Book dishes on guys writing the songs Jake Brown can't stop writing about music. Over the past 10 years, he's published 35 books, ranging from "Rick Rubin: In the Studio" and "Suge Knight: The Rise, Fall and Rise of Death Row Records" to "Heart: In the Studio." In 2012, he won the Association for Recorded Sound Collections Awards in the category of Excellence in Historical Recorded Sound Research.... »»»
Finally, Skaggs and White duet Perhaps there are few more beloved names in the world of country and bluegrass music than Ricky Skaggs and his wife Sharon of the country music family act The Whites. The two have been close friends since their teenage years through music, first meeting at a festival where White was performing with her father Buck White and sister Cheryl, and Skaggs was playing with Keith Whitley.... »»»
The Music Of Nashville: Original Soundtrack Season 3 Volume 1 CD review - The Music Of Nashville: Original Soundtrack Season 3 Volume 1
As the winter finale of ABC's "Nashville" draws closer, the plot lines grow thinner and this scant 10-song soundtrack follows suit. Domestic turmoil is the major theme this season as diva Juliette Barnes (Hayden Panettiere) becomes unexpectedly pregnant before the filming of a Patsy Cline biopic. Unfortunately, Panettiere's excellent rendition of "Crazy" is omitted on the album. »»»
December Day (Willie's Stash Vol. 1) CD review - December Day (Willie's Stash Vol. 1)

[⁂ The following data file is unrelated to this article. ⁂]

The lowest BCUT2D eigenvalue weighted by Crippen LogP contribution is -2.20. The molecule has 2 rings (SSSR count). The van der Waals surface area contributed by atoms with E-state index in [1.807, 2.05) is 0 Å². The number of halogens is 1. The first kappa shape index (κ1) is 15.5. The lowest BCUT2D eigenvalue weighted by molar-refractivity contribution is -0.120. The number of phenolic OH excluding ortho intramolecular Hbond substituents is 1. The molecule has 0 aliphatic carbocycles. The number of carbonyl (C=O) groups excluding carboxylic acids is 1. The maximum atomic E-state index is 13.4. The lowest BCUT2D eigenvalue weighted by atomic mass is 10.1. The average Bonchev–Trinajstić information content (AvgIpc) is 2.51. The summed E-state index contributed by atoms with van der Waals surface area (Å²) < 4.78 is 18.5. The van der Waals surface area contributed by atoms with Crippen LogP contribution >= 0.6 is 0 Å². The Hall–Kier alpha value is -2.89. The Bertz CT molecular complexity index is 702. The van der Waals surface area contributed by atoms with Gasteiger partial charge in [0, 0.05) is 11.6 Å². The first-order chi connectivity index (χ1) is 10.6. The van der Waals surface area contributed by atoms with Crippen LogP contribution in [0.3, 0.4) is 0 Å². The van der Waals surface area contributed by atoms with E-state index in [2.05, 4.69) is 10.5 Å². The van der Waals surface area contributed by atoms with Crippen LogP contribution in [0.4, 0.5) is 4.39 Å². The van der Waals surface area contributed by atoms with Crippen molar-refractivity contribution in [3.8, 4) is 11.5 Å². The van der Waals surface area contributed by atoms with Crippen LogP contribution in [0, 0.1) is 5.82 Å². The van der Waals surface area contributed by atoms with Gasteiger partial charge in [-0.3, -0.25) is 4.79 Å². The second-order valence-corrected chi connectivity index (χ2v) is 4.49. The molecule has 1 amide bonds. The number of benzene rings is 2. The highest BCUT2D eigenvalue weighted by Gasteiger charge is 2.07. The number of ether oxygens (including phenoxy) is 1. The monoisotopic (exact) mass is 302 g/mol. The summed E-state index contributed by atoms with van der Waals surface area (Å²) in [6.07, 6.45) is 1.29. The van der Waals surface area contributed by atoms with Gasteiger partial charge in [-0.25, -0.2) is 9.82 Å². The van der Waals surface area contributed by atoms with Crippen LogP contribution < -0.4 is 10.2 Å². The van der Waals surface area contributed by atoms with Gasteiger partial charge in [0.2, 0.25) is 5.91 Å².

A multi-tasker by nature - at age 81, Willie Nelson's constant output and frequent touring schedule puts any number of younger performers to shame - "December Day" offers another example of his ability to reinvent himself while shifting into the same melodic mode that made his original standards set "Stardust" so tempting and timeless. »»»
Chasing the Sun CD review - Chasing the Sun
You have to hand it to The Sweet Lowdown. They certainly know a thing or two about truth in advertising. On their lovely new album - their third to date - this Canadian trio live up to their collective handle by presenting a set of songs that's so sweet, so lovely and so enticing, it's akin to love at first listen. Making do with little more than their collective harmonies... »»»
While No One Was Watching: Toasting 20 Years of Bloodshot Records CD review - While No One Was Watching: Toasting 20 Years of Bloodshot Records
It's a magnanimous record company indeed that celebrates its own 20th anniversary by inviting artists from other labels to join in the festivities. Then again, this is Chicago's Bloodshot Records after all, the insurgent outfit out of Chicago that's made its mark by booting tradition up the backside. Consequently, the 2-disc, 38-song set "While No One Was Watching: Toasting 20 Years of Bloodshot Records" puts a new spin on the usual catalogue compilation... »»»